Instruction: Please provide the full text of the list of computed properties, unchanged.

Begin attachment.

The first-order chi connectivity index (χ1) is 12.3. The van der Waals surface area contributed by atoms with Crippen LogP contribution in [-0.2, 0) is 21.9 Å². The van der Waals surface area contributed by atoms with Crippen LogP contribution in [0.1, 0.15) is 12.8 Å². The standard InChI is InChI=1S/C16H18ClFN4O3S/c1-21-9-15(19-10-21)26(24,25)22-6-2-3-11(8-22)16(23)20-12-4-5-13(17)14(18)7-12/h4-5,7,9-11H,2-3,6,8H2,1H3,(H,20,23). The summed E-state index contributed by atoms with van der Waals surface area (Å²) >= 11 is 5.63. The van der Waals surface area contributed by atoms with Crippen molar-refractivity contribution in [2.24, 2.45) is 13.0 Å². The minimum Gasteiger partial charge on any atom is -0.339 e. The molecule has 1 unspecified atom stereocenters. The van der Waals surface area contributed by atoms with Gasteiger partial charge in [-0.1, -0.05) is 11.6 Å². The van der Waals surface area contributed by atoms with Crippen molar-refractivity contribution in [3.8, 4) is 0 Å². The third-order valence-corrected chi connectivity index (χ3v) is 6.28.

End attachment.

The first-order chi connectivity index (χ1) is 12.3. The van der Waals surface area contributed by atoms with Crippen LogP contribution in [-0.2, 0) is 21.9 Å². The van der Waals surface area contributed by atoms with Crippen LogP contribution in [0.1, 0.15) is 12.8 Å². The standard InChI is InChI=1S/C16H18ClFN4O3S/c1-21-9-15(19-10-21)26(24,25)22-6-2-3-11(8-22)16(23)20-12-4-5-13(17)14(18)7-12/h4-5,7,9-11H,2-3,6,8H2,1H3,(H,20,23). The summed E-state index contributed by atoms with van der Waals surface area (Å²) >= 11 is 5.63. The van der Waals surface area contributed by atoms with Crippen molar-refractivity contribution in [2.24, 2.45) is 13.0 Å². The minimum Gasteiger partial charge on any atom is -0.339 e. The molecule has 1 unspecified atom stereocenters. The van der Waals surface area contributed by atoms with Gasteiger partial charge in [-0.1, -0.05) is 11.6 Å². The van der Waals surface area contributed by atoms with Crippen molar-refractivity contribution in [3.8, 4) is 0 Å². The third-order valence-corrected chi connectivity index (χ3v) is 6.28.